Talk:Vladimir Arnold

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Unsorted text[edit]

Can someone add the Russian gloss? -- Kaihsu 21:03, 2004 Feb 10 (UTC)

A link to the "opinions found on the web" would also be nice.

Stalinist USSR?[edit]

Arnold was 16 in 1953 (the year of Stalin's death), so saying that his career began in Stalinist USSR is not quite accurate. (nor do I really see a reason to add word Stalinist to every mention of USSR, even in places where it has nothing to do with the subject of the article)

Food for thought.[edit]

1., Didn't Mr. Arnold had a serious accident with head injury recently?

2., Some hungarian engineers have just succeeded in constructing in clay a homogenous body having exactly 1 stable and 1 metastable/unstable position of equilibrium, which practically proves Arnold's unlikely conjecture that (1,1) bodies do exist in 3D. They now have to find a good approximative polyeder, which is predicted to have thousands of sides. Suprising similarity to some turtles' shells. Supposedly article is now in print in the Mathematical Intelligencer journal.

Photo is here: http://index.hu/cikkepek/0701/tech/teknos.JPG —The preceding unsigned comment was added by 195.70.32.136 (talk) 16:49, 24 January 2007 (UTC).

Yes: Professor Arnold did have a serious accident. Dharma6662000 (talk) 18:10, 23 August 2008 (UTC)
As for 2, see Gömböc.Kope (talk) 18:20, 23 August 2008 (UTC)

Hilbert's thirteenth problem[edit]

I would like opinions about some possible issues on this article.

I wanted to find a reference for this passage: "While a student of Andrey Kolmogorov at Moscow State University and still a teenager, Arnold showed in 1957 that any continuous function of several variables can be constructed with a finite number of two-variable functions, thereby partially solving Hilbert's thirteenth problem.", and so I searched for one on Google Books, but I couldn't find any, and that's because all sources I have found there don't mention "partially" – they say he solved it, completely, without this "partially". For example: https://books.google.com/books?id=SpTv44Ia-J0C&pg=PA5 , https://books.google.com/books?id=GHFtMc9NTkYC&pg=PA130 , https://books.google.com/books?id=dx9yxsRUgtAC&pg=PA55 and https://books.google.com/books?id=iQPjBQAAQBAJ&pg=PA262 .

So, what can I do? Should I modify the page or should I leave it there without references or mark for "citation needed"?

Unfortunately, If he solved it completely or only partially I'm not able to judge by myself.

Sorry for my bad English.

P.S. Another thing, https://tools.wmflabs.org/xtools-articleinfo/index.php?article=Vladimir_Arnold&lang=en&wiki=wikipedia#maintenance says that the passage "at the beginning of the school year, when he usually was formulating new problems" may contain a grammatical error. To me it looks right, but I'm not sure about it.

Sincerely, Анна Лаура Коновалова (talk) 08:20, 19 February 2015 (UTC)

Well, from a quick look at the article's history, Lambiam wrote the original text in 2007 as "thereby solving Hilbert's thirteenth problem",[1] but an edit done in 2011 by 71.87.161.138 changed the original text (without saying why) to the present form, "thereby partially solving Hilbert's thirteenth problem".[2]. IMHO, since you found many sources to back up the original assertion and none for the modified one, just go ahead and edit the article as described in the policies WP:NOR and WP:VER. — Preceding unsigned comment added by 189.6.197.251 (talk) 12:24, 20 February 2015 (UTC)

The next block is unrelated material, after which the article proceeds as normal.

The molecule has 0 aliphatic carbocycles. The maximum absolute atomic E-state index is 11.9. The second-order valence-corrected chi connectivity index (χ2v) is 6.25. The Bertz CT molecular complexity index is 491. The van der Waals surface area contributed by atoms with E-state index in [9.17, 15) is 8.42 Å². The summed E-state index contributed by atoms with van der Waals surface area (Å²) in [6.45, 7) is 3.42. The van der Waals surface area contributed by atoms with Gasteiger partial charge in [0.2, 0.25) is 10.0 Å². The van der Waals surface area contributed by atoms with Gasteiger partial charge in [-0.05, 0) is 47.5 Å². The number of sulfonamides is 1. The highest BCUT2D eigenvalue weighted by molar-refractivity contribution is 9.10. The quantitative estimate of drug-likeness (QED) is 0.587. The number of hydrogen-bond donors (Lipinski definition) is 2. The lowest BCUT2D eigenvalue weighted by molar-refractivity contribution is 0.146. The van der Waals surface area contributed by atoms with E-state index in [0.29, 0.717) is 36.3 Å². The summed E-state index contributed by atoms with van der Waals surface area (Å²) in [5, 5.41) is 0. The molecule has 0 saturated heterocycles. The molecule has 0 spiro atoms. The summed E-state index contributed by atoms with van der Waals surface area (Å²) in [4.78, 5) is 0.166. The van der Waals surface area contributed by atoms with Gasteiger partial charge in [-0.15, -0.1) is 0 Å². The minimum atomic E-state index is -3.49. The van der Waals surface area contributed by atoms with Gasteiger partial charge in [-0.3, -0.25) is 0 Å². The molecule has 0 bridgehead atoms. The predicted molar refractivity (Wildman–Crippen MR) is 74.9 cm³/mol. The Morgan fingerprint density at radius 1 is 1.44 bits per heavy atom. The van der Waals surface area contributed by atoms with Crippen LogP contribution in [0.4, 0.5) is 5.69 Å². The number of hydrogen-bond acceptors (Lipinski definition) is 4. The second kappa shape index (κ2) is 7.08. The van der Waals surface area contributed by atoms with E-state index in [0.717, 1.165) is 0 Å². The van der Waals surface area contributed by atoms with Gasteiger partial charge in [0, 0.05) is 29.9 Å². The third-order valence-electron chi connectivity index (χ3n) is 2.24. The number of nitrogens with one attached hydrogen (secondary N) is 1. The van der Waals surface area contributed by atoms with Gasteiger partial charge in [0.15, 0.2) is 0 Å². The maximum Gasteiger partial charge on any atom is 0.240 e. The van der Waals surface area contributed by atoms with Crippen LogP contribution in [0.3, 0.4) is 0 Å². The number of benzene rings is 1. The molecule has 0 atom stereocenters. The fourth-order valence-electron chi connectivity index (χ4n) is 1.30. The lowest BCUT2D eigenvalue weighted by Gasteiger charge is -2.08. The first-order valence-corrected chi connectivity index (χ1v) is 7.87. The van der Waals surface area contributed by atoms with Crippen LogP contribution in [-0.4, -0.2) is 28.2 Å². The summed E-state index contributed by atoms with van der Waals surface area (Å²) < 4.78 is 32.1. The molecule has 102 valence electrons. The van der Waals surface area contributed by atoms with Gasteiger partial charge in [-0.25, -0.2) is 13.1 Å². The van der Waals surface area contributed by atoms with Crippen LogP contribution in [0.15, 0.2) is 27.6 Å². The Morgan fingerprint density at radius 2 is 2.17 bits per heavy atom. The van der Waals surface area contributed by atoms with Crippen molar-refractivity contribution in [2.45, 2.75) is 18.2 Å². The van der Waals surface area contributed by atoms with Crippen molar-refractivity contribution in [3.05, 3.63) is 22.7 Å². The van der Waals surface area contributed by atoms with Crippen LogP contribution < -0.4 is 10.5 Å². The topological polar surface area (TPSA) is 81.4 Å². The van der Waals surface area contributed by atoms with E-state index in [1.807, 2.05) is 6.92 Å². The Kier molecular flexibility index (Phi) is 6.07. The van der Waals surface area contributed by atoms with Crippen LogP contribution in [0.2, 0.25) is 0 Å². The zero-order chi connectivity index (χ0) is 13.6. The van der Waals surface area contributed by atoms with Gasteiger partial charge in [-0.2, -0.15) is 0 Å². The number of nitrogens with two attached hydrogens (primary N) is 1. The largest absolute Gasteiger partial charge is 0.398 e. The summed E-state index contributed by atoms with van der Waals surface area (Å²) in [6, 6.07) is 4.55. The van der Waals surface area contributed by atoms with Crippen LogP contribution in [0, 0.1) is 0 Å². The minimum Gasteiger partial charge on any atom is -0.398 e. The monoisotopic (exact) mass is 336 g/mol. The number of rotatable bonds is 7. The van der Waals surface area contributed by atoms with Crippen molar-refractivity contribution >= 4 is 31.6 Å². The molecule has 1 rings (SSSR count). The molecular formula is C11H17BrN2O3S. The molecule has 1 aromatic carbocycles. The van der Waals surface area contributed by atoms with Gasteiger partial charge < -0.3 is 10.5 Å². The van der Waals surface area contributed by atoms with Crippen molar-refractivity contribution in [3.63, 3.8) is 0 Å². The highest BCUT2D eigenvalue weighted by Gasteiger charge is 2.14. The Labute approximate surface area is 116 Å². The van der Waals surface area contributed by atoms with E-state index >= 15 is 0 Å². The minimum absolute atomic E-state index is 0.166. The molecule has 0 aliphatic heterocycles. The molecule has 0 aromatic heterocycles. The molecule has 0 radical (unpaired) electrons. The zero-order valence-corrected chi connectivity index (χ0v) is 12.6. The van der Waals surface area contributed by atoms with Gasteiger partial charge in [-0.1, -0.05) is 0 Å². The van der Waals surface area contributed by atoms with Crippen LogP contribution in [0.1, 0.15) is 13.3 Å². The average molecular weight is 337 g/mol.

Vladimir "Igorevich" Arnold?[edit]

These edits here and here don't seem to be supported by a source. However, this user's edit summary on his reversion (here) suggest that a source does. I looked through the first one referenced closest to the article summary on this person here (Translated to English using Google Translate) does not reference a middle name... Assuming good faith and posting my concerns here.

Pinging Cy7caersek - Do you mind pointing me in the correct direction? Did I search the wrong source? I'm putting my thoughts in this talk page to voice my concerns. If you're correct and I didn't look at the right source, please let me know. ~Oshwah~ (talk) (contribs) 05:29, 20 May 2015 (UTC)

First, I want to say that it's very good that you are watching this page. Thank you. But please take more care when you revert the edits of others. Please take a look at reference number 3 (the first to be cited after the sentence in question). It may take a lot of time to load the PDF, so if you are in a hurry you can paste the URL at Google and look at the cache. Cy7caersek (talk) 05:34, 20 May 2015 (UTC)
Hi, Cy7caersek. Thanks for responding and for pointing out the source that I missed. I took at look at the source you pointed-out, and there it is :-) - Please accept my sincere apologies; I didn't see a source provided with your edits and I should have taken the time to check the already-existing sources on the article before simply reverting. It's a pleasure to meet you, and I appreciate you for taking the time to point out where I went wrong. I appreciate the feedback and I will take it as a learning opportunity :-) ~Oshwah~ (talk) (contribs) 10:00, 20 May 2015 (UTC)

People bilingual in Russian/English could help[edit]

Hi. How to find an editor bilingual in Russian/English and that has very good knowledge of mathematics and is good with Internet searches to find hot sources in Russian? Arnold was a celebrity in Russia, and our article could be improved a lot by using more of the many available sources in his mother tongue. 189.6.192.69 (talk) 07:04, 20 May 2015 (UTC)

Hi! You could try contacting mathematical editors from the Russian Wikipedia. But I doubt that it is going to be easy to convince them to edit the English Wikipedia (because of the American–Russian rivalry). ;) Btw, sometimes Google Translate can be of help. Cy7caersek (talk) 07:23, 20 May 2015 (UTC)